Ruben GonzalezRubén González

Introducing…Rubén González (World Circuit, 1997)

The debut studio album by the 77-year-old Afro-Cuban pianist. Cut in a day after the Buena Vista Social Club recording, Introducing… contains some of the finest, most romantic Cuban piano music you’ll ever hear. Deft percussion and lone trumpet are the cherry on top.

 

 

IrakereIrakere

Indestructible (Sony, 1997)

Irakere changed the face of Latin jazz. Founded in 1973 this small Cuban-style big band merged jazz, rock, classical music and traditional Cuban rhythms including those of Santería; discovered by Dizzy Gillespie, they created an extraordinary body of work including this glorious dance recording.

 

La LupeLa Lupe

The Best (Orchard, 2011)

La Lupe was wild, often unhinged and frequently misunderstood. She was also one of the greatest voices of Spanish-language music anywhere, ever. If her onstage theatrics – biting her arms, tearing off her clothes – made her infamous, this sublime Best Of is a reminder of her strong, sensual take on ballads. Think a Spanish-speaking version of Judy Garland.

 

OrishasOrishas

A Lo Cubano (Universal Latino, 2000)

This is the album with which the innovative Afro-Cuban hip-hop group exploded onto the international scene. Melodiously mixing rap and funk with everything from son and timba to guaguancó, the lyrics touch on everyday life in Havana.

 

Mongo SantamariaMongo Santamaria

Afro Roots (Prestige Records, 1989)

A CD reissue of the first two albums by the great conguero Ramón ‘Mongo’ Santamaría, who arrived in the US steeped in traditional Afro-Cuban ritual music and let rip on his drums, laying the foundations for Latin jazz. It features the frequently covered jazz standard ‘Afro Blue’, along with rhythms including rumba, merengue-rumba and a sophisticated mambo, ‘Mazacote’. Listen out, too, for Pablo Mozo, a maestro of the cowbell.

 

Los Van vanLos Van Van

Songo (Mango, 1998)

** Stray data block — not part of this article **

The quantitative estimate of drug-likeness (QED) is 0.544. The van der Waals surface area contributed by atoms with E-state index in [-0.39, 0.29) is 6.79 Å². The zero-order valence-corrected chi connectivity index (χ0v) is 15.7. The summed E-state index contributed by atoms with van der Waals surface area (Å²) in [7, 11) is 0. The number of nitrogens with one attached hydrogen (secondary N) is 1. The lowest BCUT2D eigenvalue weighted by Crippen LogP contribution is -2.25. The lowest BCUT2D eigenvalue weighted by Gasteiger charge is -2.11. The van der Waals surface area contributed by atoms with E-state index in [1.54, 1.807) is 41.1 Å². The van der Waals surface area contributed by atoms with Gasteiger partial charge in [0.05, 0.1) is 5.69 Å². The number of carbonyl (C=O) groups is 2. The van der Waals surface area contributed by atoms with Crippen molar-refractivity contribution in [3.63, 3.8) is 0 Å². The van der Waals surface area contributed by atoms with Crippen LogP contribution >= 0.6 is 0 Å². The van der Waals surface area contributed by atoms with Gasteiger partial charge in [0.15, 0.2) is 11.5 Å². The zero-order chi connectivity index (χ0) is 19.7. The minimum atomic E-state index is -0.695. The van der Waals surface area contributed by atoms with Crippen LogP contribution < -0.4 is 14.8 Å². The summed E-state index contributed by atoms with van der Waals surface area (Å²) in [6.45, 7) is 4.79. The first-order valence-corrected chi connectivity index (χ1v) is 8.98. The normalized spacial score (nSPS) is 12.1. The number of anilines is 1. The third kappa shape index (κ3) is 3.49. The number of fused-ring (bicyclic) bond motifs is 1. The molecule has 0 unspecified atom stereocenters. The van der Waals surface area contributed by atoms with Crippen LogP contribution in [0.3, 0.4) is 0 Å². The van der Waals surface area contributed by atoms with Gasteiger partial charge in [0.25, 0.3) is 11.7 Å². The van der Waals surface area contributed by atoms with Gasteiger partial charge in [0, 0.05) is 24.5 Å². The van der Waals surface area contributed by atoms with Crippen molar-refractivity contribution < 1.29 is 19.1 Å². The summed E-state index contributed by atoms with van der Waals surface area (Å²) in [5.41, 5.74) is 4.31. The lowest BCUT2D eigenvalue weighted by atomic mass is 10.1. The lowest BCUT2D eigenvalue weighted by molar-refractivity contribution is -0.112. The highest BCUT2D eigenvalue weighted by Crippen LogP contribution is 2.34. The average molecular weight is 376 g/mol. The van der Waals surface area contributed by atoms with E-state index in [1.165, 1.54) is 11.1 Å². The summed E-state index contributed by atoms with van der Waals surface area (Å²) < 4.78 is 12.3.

This 15-piece juggernaut have been soundtracking life on Cuba for over three decades. Songo was the album that unleashed Juan Formell & co on an unsuspecting US, chock-a-block as it is with trombones, guitars, synth hooks and other rhythms aside from their self-styled, ever danceable songo. Laced with a retro tropical vibe, all eight songs on this disc are winners.

This article originally appeared in Songlines issue 109, July 2015. Subscribe to Songlines.

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Live Review | Orquesta Buena Vista Social Club farewell tour, April 5

Posted on April 10th, 2015 in Live, Recent posts, Reviews by .

OBVSC-AT15-Londres-2931-@CarlosPericás

Photography by Carlos Pericás

Jon Lusk attended Orquesta Buena Vista Social Club’s show at the Royal Albert Hall on April 5 as they say goodbye on their Adios tour.

Having effectively revitalised  Cuban music in the late 90s, Orquesta Buena Vista Social Club have embarked on their final tour to say adios. But never say never…

Sold out three months in advance, the crowd were often grinning from ear-to-ear and applauding on their feet towards the triumphant conclusion of a generous and comprehensive two hour-plus set. Playing David to the approaching musical Goliath, Cuban support act Omar Puente with his fiddle, bass and piano trio had somehow managed to hold the attention of an audience that weren’t expecting them at all.

With so many of the old-timers having long departed, it was heartening to see original core members such as trumpeter Guajiro Mirabal playing alongside his grandson Guajirito, and a walrus-moustachioed Barbarito Torres chiming his laúd against the bright notes picked out by guest tresero Papi Oviedo. He danced gleefully with Omara Portuondo, who can somehow still belt out ‘No Me Llores’ and move onstage much like she used to, despite her 80-plus years. Often alongside musical director, trombonist and singer Jesus Aguaje Ramos in a suave white suit, Portuondo was a colourful and vivacious mistress of ceremonies and lead singer

And with talented new recruits such as singers Carlos Calunga and Idania Valdés (daughter of their former timbales player Amadito Valdés), one suspects that – like Arnold Schwarzenegger –  they’ll be back.  Hasta la vista, baby.

Orquesta Buena Vista Social Club are on tour in the UK until July 30. Read our review of Lost and Found.